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Old Oct 13, 2008, 8:03 PM   #11
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I guess I don't know how often I would actually use the live view feature anyway. I tend to take most all of my photos using my view finder and live view only for macros. I was looking at some pretty attractive pricing on the 510's packaged lens kits. Do you think in my case the focusing issue would be problematic for me?
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Old Oct 13, 2008, 8:48 PM   #12
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PTC wrote:
I was looking at some pretty attractive pricing on the 510's packaged lens kits. Do you think in my case the focusing issue would be problematic for me?
For subjects that don't move around much, I don't think there will be much problem focusing in reasonable light. But the kit lens isn't very fast, and for landscapes they're not very wide. The 14-42mm kit lens has an angle of view equivalent to a 28-84mm lens on a 35mm film camera. If your landscape shots don't go any wider than that, then the kit lens should be fine. But wider will cost you.
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Old Oct 15, 2008, 1:08 AM   #13
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With regards to sensor size, a good discussion can be found here:


the differences between APS-C, foveon and 4/3s are relatively small when you compare it to point and shoot cameras or full frame cameras.

Different brands have certain reputations that might or might not be deserved. But I feel that at the entry level dslr some of the differences are being blown out of proportion.

In the case of the olympus, the "smaller sensor= higher noise" in this market segment is a good example of that. As JimC mentions, pixel density, not necessarily sensor size, is key. And here all are virtually the same (given that the olympus entry level cameras use 10mp sensors, the sony a350 uses a 14mp sensor and the canon a 12mp sensor). Not surprisingly, most if not all tests Ive seen between entry level dslrs find little difference between noise levels:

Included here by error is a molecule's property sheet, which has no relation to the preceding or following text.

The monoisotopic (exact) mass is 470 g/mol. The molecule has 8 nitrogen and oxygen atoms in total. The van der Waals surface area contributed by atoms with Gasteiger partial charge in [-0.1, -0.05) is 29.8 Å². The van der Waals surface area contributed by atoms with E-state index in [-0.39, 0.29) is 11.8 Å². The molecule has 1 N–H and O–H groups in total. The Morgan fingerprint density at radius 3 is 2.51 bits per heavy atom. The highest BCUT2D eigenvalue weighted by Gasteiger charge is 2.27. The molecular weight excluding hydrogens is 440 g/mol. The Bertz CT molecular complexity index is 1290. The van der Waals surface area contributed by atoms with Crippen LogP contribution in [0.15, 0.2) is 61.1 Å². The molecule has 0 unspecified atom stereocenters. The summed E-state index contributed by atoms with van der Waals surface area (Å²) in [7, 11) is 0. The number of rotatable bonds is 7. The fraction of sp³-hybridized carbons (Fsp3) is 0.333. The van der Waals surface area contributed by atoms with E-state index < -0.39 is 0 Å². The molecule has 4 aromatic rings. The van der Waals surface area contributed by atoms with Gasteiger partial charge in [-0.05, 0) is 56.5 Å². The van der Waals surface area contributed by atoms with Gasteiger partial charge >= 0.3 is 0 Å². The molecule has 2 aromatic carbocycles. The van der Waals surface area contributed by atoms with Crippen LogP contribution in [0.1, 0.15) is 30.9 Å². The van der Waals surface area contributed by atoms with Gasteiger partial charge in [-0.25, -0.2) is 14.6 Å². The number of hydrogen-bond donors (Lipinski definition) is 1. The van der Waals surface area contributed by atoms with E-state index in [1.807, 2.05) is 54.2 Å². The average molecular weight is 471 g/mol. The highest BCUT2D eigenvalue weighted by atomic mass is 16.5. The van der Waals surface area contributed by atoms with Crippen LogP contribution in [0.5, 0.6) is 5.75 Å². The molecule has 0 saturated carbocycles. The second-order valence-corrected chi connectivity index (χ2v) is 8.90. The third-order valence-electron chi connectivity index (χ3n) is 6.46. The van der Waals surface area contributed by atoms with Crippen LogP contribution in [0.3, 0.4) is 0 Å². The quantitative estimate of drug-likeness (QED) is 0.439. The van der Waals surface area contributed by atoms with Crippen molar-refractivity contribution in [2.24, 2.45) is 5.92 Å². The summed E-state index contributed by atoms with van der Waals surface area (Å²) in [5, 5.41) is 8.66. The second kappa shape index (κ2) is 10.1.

Canons have a slight advantage over the others, but all are within the same range and will vary depending on your settings and choices between noise and detail.

Similarly, I don't see much of a difference in AF speed and accuracy at the entry level. All 3 camera review sites I generally read (dpreview, cameralabs and, of course, Steves-digicams) describe the AF systems in entry level dslrs the same way: ranging from average to good. Olympus has a slight disadvantage as it only has a 3 point af system, but it is not that big of a deal and you will rarely use more than that. Also, some people might not like the motorized manual focus, but Ive yet to see any clear indications that olympus significantly lags behind other entry level dslrs in accuracy or speed.

Now, with that out of the way, I must agree with JimC once again: the key problem with olympus, and one that might be a deal breaker for you, is not noise or AF, but dynamic range.

The max highlight range of the olympus is almost a full stop lower than that of other entry level dslrs, which means that there is a more pronounced tendency to clip highlights. If dynamic range is a serious concern for you, and that is generally the case in nature landscapes, the sonys and canons generally will do significantly better.

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